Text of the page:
Windows 10
Not all Windows 10 devices are upgradeable.

Microsoft released Windows 11 in late 2021, shifting development attention from Windows 10 to Windows 11. Customers with Windows 10 devices can update to Windows 11 for free, but not all Windows 10 devices can be upgraded because Microsoft revised the requirements for the new operating system.

Most Windows 10 computers that do not meet the minimum system requirements will continue to use that version of Windows, but what happens when support for Windows 10 ends in 2025? Windows 10 Home and Pro will be phased out on October 14, 2025, according to Microsoft (basically, all consumer versions of Windows 10). Some customers will almost surely replace their gadgets with new ones that have Windows 11 or are at least compatible with the new operating system.

Millions of devices will still be in operation by 2025, and these will be unable to be formally upgraded to Windows 11, as Microsoft will not simply adjust the technical requirements of the new operating system. Some customers may be able to update to Windows 11 despite the restrictions.

The primary issue that Windows 10 users will face in October 2025 is that Microsoft will no longer produce security patches for the operating system. Windows 10 devices will continue to function normally, however, there will be security flaws that Microsoft will not address after the final Patch Day on October 14, 2025. Other firms, including 0Patch, may step in and offer some Windows 10 security updates, although the company will not deliver patches for all issues, and some may not be free.

Continuing to run Windows 10 beyond October 2025 may still be a viable option, for example, if the PC is not connected to the Internet or if the security setup prevents most attackers from causing harm.

Most Windows 10 customers who have devices that are incompatible with Windows 11 have two options if they want to remain using their device:

  • Upgrade to Windows 11 while skipping the system requirements check.
  • Change to Linux.

Upgrade to Windows 11 if your PC isn’t compatible

Both approaches are not optimal from the standpoint of a user who prefers to have as few interruptions as possible. The unsupported upgrade to Windows 11 restores most settings and installed apps to the Windows 11 system. Most programs continue to function normally, and no data is lost.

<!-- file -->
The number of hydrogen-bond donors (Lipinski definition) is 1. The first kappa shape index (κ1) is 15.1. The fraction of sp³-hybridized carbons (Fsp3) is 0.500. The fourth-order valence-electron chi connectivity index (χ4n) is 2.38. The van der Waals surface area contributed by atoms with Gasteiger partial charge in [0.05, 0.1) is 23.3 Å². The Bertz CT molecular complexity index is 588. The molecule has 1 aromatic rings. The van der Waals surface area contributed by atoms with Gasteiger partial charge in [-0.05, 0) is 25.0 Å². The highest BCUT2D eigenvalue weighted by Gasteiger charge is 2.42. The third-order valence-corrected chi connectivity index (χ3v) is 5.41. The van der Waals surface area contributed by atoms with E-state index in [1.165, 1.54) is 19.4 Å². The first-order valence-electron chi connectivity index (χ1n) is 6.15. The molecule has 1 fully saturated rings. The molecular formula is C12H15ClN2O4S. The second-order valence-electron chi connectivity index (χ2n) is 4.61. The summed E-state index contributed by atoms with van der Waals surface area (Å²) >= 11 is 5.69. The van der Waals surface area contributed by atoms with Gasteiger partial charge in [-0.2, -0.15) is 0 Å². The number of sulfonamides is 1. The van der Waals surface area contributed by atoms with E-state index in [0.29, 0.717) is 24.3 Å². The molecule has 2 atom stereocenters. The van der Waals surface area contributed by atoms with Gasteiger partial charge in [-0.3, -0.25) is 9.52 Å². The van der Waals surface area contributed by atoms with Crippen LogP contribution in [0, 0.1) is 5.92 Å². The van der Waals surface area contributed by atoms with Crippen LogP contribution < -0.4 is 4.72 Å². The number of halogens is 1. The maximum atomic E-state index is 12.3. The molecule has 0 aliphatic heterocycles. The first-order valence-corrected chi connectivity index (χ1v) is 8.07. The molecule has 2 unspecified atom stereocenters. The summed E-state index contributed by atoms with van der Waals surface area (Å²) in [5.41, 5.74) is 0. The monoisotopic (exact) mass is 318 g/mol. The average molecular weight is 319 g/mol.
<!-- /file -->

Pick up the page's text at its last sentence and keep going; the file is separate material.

The primary issue with this strategy is that Microsoft does not officially support it. While Microsoft has provided upgrade instructions for incompatible devices, the company advises customers that their devices “may malfunction” and “will no longer be guaranteed to receive updates, including but not limited to security patches.”

Damages are not covered under the manufacturer’s warranty, and PCs will no longer be maintained in any way, according to the official disclaimer.

This computer does not satisfy the minimum system requirements for running Windows 11 – these requirements help to provide a more dependable and high-quality experience. Installing Windows 11 on this PC is not advised as it may cause compatibility issues. If you install Windows 11, your computer will no longer be supported and will no longer be eligible for updates. Damages to your PC caused by incompatibility are not covered by the manufacturer’s warranty.

Windows Update works perfectly on incompatible Windows 11 machines, for now, however, this may not be the case in the future. Installing feature upgrades, in particular, may become difficult, as users may need to breach the limitations again before they can be deployed.

Consider switching to Linux

The second alternative available to people is to switch to Linux. The shift necessitates extra research and works on the user’s part: a Linux distribution must be chosen for that, which may necessitate some testing before making the switch. The majority of Linux distributions can be operated as Live systems, which do not alter data on the PC’s hard drives.

The following are the primary issues that users will encounter:

  • Files must be manually transferred to the Linux system. Before making any changes to a system, it is a good practice to back up vital data. It is recommended that you use an external hard disk or an internal hard drive.
  • Many apps will not run in Linux; this is dependent on the programs used on Windows, and programs such as WINE may help, but some programs may not be able to run at all.
  • Unless the programs enable synchronizing, there is no data movement between them.
  • Handling, administration, and management are all different and must be learned. Many current Linux distributions require minimal to no command-line experience. While it is recommended for experienced users, most regular users won’t have to bother about it if they choose a beginner-friendly distribution.

Now it’s your turn: do you have any Windows 10 devices that won’t work with Windows 11? What are your plans?

For More Info

Last Updated on June 20, 2022 by Alex Burma